3. A wound dressing according to claim 2, characterized in that the second layer has a wound coating on a side opposite to the first layer.
4. A wound dressing according to any of claims 1-3, characterized in that the first layer is for example a silver layer.
5. A wound dressing according to any of claims 1-3, characterized in that the wound coating is hydrophilic.
6. A wound dressing according to any of claims 1-3, characterized in that the wound coating is electrically conductive.
7. A wound dressing according to any of claims 1-3, characterized in that the wound coating is heat conducting and/or is heat producing when loaded with energy.
8. A wound dressing according to any of claims 1-3, characterized in that the wound coating has adhesive properties.
9. A wound dressing according to any of claims 1-3, characterized in that the wound coating is for example a hydrogel, hydrocolloid, alginate or a polyurethane foam.
10. A wound dressing according to claim 1, characterized in that the wound coating has wound healing promoting substances.
11. A wound dressing according to claim 10, characterized in that the wound healing promoting substance is a growth factor.
12. A wound dressing according to claim 10, characterized in that the wound healing (promoting) substance contains antibiotics, antiseptics, vitamines, anageltics or other active substances.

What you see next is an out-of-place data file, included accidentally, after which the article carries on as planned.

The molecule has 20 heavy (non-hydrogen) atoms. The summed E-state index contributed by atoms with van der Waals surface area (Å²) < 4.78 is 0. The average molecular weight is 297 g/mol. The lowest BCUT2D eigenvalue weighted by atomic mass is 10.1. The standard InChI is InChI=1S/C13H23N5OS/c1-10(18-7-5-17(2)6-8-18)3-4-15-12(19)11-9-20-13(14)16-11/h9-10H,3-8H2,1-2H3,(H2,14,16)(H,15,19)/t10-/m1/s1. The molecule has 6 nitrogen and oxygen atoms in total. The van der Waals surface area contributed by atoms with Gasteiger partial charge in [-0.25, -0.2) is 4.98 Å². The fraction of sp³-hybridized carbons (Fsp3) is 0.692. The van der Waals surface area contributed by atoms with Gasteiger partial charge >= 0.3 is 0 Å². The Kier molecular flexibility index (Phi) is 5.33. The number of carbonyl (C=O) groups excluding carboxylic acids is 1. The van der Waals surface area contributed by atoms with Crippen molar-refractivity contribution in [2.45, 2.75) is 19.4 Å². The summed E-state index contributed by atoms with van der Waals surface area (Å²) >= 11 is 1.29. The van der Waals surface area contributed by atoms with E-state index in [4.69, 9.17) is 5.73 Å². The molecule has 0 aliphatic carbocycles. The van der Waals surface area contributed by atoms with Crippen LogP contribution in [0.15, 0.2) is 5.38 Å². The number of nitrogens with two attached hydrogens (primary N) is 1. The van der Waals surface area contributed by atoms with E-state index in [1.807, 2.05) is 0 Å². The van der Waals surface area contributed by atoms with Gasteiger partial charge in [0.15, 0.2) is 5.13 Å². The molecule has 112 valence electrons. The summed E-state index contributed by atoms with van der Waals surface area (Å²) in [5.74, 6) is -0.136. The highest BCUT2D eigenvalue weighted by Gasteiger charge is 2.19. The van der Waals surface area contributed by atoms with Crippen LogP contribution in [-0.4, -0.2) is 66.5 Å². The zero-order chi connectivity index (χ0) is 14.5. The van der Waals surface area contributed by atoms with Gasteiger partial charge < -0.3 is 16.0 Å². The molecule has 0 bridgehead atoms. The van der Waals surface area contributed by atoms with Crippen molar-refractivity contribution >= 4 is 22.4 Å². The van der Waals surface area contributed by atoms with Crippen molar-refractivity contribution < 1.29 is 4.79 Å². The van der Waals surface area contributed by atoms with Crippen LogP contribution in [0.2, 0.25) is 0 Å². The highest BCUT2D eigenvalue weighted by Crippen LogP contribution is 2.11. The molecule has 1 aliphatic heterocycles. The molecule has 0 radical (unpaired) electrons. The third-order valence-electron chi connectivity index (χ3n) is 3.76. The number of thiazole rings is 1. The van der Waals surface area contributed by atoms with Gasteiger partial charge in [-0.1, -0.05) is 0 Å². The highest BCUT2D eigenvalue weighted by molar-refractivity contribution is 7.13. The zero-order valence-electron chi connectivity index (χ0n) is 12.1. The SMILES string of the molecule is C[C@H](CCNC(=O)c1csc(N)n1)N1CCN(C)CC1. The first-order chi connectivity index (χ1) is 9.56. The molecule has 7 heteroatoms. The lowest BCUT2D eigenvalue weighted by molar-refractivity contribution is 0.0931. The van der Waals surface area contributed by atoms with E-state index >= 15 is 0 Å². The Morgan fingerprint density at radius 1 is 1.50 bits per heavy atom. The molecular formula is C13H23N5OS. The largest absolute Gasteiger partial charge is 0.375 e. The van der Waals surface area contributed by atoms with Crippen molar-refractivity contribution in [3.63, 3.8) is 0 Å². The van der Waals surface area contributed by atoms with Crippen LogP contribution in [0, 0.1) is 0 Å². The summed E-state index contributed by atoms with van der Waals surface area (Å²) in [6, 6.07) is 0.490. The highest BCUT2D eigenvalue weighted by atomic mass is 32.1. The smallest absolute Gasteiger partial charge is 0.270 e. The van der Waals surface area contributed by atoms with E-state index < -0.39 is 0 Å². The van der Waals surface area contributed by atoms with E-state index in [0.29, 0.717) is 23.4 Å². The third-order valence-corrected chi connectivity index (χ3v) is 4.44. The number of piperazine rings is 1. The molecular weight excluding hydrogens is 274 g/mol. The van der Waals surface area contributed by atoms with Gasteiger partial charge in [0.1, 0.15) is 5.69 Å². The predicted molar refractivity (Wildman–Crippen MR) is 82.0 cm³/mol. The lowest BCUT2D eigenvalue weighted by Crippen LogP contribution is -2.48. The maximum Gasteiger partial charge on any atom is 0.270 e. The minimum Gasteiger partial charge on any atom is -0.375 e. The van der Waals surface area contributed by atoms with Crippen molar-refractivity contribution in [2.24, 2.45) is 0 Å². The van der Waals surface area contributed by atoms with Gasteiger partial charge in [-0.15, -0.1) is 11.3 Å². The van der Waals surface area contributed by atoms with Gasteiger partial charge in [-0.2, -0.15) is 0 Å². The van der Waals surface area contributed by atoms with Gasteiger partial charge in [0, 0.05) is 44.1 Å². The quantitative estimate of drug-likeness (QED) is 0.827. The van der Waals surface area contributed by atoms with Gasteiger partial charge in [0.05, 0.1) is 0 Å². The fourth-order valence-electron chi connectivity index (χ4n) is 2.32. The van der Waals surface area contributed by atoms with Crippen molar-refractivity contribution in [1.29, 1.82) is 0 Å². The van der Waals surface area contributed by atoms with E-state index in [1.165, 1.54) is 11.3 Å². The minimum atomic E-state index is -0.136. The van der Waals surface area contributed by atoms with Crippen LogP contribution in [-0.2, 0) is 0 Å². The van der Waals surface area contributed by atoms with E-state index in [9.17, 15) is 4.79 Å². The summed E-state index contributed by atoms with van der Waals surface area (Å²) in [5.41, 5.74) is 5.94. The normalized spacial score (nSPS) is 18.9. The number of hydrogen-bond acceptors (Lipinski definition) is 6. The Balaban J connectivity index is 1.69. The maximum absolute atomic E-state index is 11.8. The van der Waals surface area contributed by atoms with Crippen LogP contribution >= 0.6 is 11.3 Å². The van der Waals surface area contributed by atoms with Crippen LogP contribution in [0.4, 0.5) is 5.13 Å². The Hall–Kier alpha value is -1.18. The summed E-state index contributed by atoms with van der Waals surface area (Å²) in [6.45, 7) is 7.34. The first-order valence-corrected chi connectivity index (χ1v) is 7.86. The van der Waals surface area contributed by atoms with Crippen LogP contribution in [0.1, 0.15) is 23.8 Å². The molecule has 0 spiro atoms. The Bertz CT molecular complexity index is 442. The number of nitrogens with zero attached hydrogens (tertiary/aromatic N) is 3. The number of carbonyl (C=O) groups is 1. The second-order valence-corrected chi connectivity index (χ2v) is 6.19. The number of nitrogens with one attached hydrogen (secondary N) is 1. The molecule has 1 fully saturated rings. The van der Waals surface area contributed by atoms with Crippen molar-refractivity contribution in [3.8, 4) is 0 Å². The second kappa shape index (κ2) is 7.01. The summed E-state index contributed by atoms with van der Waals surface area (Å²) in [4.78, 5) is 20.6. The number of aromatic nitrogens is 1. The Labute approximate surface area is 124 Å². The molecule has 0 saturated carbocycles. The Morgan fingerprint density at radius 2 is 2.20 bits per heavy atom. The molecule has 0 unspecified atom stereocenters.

13. A wound dressing according to any of claims 1-3 or 10-12, characterized in that the energy transfer agent is an electrode for electrostimulation.
14. A wound dressing according to any of claims 1-3 or 10-12, characterized in that the energy transfer agent is a foil.
15. A wound dressing according to any of claims 1-3 or 10-12, characterized in that the energy transfer agent is made of metal or electrically conductive synthetic material, in particular rubber, or silicone.
16. A wound dressing according to any of claims 1-3 or 10-12, characterized in that the energy transfer agent has an electrical connecting means which can be connected with an energy producer.
17. A wound dressing according to any of claims 1-3 or 10-12, characterized in that the connecting means is placed on the first layer.
18. A wound dressing according to any of claims 1-3 or 10-12, characterized in that the connecting means is placed on the first and second layer.
19. A wound dressing according to any of claims 1-3 or 10-12, characterized in that the protection/fixation layer is configured with an opening.
20. A wound dressing according to claim 2, characterized in that the protection/fixation layer is made of self-adhesive water vapour permeable material.
21. A wound dressing according to claim 1, characterized in that the wound coating has an additional layer on the side opposite to the energy transfer agent.